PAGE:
San Jose technology firms face potential slowing international demand and concerns over squeezed corporate profits. Technology stocks took a wallop heading into the start of 2016. The Mercury News Silicon Valley 150 Index dipped by 15 percent between last June and this January. A slowdown in the Chinese economy has left analysts lowering expected international demand growth for U.S. technology. The strengthening of the U.S. dollar against major trade currencies has also been a headwind for some technology companies. A stronger U.S. dollar makes our exported goods and services more expensive. Additionally, unfavorable exchange rates hit corporate profit margins when repatriating revenues to the U.S.
We remain cautiously optimistic regarding the technology industry and employment in the San Jose MSA in 2016 due to the above headwinds. Area labor markets saw their strongest growth since 2000 as employment growth was up by 5.4 percent last year. We expect the San Jose MSA employment growth to continue to outpace California, but we see moderating growth in area labor markets this year. The upside risks to our 2016 labor forecasts are a stabilizing Chinese economy and a growing Indian economy. The downside risks to our labor forecasts are an economic slowdown in the U.S. and weaker international conditions.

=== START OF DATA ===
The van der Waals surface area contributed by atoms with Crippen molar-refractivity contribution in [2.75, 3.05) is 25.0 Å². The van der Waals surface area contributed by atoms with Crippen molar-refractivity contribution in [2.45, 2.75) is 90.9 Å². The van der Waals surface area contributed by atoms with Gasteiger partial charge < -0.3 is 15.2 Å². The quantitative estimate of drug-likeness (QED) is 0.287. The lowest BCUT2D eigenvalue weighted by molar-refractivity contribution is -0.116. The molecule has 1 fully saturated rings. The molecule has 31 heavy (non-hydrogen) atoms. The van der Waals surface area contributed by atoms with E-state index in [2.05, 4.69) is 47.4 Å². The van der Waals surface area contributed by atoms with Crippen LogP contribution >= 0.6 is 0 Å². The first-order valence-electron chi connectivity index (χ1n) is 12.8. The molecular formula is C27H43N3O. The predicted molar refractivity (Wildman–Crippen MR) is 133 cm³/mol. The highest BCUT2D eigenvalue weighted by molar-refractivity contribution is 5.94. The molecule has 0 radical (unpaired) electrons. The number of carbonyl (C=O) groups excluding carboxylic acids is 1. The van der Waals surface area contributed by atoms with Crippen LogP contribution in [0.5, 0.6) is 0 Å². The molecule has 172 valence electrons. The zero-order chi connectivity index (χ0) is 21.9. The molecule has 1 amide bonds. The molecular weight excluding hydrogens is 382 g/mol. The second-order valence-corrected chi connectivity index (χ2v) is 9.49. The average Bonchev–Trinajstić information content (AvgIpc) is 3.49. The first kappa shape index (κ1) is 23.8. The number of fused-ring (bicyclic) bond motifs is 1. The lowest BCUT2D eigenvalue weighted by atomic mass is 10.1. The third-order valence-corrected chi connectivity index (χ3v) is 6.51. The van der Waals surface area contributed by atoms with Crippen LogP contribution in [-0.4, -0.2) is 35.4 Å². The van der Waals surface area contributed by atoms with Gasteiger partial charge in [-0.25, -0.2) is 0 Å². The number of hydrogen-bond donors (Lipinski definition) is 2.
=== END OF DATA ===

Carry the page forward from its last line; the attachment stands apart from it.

The California bullet train is heading to San Jose. The new plan will connect Southern California and the Bay Area via Bakersfield and Diridon Station located in downtown San Jose. The original plan to build the first segment of the rail line between Burbank and the Central Valley was met with some opposition and faced high costs for tunneling through the Tehachapi and San Gabriel mountains. The shift towards the Silicon Valley is expected to reduce cost, increase ridership in the bay area and appeal more to private investors.
Click here for the complete San Jose MSA Regional Economic Update: San Jose 2016Q1.